Damon Jackson made his name under the Legacy banner, winning their FW championship before taking a short notice fight against the “Third Diaz Brother” in Yancy Medeiros. That fight did not go well for the Leech, getting blasted standing and succumbing to a reverse bulldog choke that had Jackson foaming at the mouth. Not an awful loss overall, but Jackson will get a full camp and have a better game plan this time around, though his opponent will be even more difficult to face against. As I said before, Jackson is going to go for the submissions at every second of every minute as much as possible using his take-downs. He mainly uses the duck single leg take-down as his go-to move, but isn’t just limited to that.
His stand-up is basic and rudimentary at best, mostly consisting of single overhands as a means to close the distance quickly. It’s on the ground where he shines. His transitions are aggressive, forcing the issue by trying to pass through the opponent’s guard and coercing an action from his opponents with some ground and pound. You can’t defend a pass and the GnP at the same time! He can sink in any submission from most positions, but what he seems to prefer is the RNC. Look at how Jackson went for the RNC but switched to the arm triangle choke flawlessly, even trying to get his legs out to move his hips out to get a tighter squeeze.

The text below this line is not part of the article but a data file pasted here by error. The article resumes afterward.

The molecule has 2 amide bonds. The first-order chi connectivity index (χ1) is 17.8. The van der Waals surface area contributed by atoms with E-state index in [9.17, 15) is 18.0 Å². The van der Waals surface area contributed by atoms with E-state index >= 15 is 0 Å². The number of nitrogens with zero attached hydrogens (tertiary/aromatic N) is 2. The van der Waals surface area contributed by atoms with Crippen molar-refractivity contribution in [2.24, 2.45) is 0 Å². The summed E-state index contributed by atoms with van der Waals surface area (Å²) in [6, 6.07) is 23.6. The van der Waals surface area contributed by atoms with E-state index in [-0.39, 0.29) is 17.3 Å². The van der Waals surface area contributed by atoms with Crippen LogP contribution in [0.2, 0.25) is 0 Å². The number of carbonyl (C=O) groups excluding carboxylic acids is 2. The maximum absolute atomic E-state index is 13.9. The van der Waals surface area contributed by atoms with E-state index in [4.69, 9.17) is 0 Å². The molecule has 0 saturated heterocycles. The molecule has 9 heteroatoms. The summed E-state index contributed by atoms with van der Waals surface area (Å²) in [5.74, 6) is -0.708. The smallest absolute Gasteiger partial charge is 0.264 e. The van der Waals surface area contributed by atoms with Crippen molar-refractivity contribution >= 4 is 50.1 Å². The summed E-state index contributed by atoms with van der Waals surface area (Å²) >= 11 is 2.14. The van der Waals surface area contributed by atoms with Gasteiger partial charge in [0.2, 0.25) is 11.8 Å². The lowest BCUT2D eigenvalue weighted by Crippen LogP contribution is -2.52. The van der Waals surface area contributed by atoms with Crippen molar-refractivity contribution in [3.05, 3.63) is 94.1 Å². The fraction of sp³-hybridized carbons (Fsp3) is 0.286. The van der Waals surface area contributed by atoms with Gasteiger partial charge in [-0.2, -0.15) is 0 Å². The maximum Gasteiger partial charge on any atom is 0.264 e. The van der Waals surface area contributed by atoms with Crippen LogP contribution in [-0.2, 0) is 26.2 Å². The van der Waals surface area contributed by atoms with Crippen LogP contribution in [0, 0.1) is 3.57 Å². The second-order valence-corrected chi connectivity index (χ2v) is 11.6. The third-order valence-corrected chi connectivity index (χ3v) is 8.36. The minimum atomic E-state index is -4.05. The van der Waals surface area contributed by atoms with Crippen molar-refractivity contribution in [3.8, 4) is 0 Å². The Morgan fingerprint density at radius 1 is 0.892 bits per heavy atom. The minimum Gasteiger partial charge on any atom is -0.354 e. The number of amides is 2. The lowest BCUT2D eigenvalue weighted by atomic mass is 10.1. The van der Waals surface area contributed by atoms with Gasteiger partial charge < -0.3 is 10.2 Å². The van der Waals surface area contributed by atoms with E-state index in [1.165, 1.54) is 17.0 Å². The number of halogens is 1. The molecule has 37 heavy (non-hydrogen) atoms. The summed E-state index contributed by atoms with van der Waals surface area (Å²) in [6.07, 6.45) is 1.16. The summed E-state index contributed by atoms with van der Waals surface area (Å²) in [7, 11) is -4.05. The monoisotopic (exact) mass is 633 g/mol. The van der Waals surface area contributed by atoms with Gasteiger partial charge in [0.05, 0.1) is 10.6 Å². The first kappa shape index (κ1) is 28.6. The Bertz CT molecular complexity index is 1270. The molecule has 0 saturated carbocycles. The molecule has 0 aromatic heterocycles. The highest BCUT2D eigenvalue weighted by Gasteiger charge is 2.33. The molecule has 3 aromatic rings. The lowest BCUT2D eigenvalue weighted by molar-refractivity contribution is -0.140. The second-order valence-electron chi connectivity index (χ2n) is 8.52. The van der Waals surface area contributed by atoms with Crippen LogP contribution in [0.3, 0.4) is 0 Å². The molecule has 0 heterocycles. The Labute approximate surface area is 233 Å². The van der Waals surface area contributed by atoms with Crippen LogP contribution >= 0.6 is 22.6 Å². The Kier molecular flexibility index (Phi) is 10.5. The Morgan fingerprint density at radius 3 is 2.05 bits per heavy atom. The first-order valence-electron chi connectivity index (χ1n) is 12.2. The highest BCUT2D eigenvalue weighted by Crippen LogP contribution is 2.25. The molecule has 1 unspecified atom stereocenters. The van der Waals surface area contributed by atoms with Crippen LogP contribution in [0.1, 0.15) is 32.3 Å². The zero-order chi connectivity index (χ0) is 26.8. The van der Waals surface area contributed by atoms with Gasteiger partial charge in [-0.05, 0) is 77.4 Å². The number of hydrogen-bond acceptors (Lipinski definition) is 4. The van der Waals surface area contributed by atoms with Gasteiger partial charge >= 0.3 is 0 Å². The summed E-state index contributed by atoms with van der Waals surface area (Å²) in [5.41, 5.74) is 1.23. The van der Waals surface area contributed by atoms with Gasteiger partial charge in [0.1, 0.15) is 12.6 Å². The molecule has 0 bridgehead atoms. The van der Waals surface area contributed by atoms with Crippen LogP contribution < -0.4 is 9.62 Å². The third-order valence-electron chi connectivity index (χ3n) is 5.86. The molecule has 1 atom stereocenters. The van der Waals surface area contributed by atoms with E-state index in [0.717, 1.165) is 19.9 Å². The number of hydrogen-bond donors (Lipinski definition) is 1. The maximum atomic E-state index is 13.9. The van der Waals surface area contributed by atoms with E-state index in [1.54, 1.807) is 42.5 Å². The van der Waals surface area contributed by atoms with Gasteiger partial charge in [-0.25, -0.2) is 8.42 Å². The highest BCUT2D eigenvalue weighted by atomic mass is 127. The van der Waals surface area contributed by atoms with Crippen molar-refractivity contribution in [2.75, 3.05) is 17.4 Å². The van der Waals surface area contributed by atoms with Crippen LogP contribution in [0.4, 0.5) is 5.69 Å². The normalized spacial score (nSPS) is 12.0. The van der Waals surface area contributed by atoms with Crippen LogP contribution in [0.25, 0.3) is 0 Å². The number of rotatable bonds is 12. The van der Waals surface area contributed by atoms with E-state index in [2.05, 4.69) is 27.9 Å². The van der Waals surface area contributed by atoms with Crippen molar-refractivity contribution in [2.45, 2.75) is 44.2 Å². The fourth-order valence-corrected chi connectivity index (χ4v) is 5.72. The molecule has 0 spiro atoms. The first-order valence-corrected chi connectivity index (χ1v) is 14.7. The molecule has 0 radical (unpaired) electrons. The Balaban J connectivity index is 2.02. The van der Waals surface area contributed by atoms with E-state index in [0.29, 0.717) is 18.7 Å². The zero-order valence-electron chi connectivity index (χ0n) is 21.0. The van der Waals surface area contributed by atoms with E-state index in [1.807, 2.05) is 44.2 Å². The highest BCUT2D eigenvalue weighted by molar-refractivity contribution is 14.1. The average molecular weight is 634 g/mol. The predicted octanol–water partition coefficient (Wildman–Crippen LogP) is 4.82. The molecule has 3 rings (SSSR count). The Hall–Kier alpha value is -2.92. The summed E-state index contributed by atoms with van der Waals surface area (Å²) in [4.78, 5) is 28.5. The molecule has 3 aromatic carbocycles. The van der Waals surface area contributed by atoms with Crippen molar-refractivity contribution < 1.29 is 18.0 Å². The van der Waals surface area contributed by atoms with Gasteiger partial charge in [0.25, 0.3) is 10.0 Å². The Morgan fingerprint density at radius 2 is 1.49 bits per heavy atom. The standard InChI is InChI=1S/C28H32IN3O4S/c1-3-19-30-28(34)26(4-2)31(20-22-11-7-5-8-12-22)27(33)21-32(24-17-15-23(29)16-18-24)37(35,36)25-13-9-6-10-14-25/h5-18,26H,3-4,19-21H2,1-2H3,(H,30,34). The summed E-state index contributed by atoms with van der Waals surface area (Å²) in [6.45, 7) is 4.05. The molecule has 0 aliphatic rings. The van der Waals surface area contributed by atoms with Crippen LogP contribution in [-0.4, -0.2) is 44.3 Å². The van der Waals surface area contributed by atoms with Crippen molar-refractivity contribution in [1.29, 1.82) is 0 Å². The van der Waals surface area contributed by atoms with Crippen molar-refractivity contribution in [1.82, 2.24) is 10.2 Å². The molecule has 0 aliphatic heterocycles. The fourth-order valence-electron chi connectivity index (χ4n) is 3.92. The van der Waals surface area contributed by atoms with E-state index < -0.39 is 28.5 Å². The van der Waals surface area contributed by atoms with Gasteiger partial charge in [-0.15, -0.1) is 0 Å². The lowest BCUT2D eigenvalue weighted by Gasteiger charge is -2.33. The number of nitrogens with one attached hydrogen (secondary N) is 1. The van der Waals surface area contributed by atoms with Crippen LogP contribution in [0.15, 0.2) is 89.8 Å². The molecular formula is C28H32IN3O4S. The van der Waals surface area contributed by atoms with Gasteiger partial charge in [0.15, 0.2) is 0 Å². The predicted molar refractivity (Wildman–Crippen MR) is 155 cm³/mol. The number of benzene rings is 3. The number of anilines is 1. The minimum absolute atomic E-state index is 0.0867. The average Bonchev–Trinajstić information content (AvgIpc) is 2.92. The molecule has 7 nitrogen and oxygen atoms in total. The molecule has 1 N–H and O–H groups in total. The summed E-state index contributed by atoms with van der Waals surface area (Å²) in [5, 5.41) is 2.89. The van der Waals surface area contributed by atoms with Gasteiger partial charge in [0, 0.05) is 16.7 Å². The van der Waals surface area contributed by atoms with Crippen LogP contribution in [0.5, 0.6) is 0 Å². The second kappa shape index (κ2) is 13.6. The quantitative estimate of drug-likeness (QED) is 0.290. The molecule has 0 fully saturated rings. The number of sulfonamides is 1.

His grappling skills isn’t elite by any means, but he is good enough to escape while in a bad position most times, reversing for the submission win!
Rony Jason is excellent on the ground as well, so maybe it won’t be as easy for Jackson to escape from bottom this time around. His stand-up will be exposed as well, so realistically the best way for Jackson to beat Jason is to get in a surprise, tight submission such as a guillotine, heel hook, or even an armbar/triangle from bottom if he ends up there. Otherwise, it might be a long night for the Leech.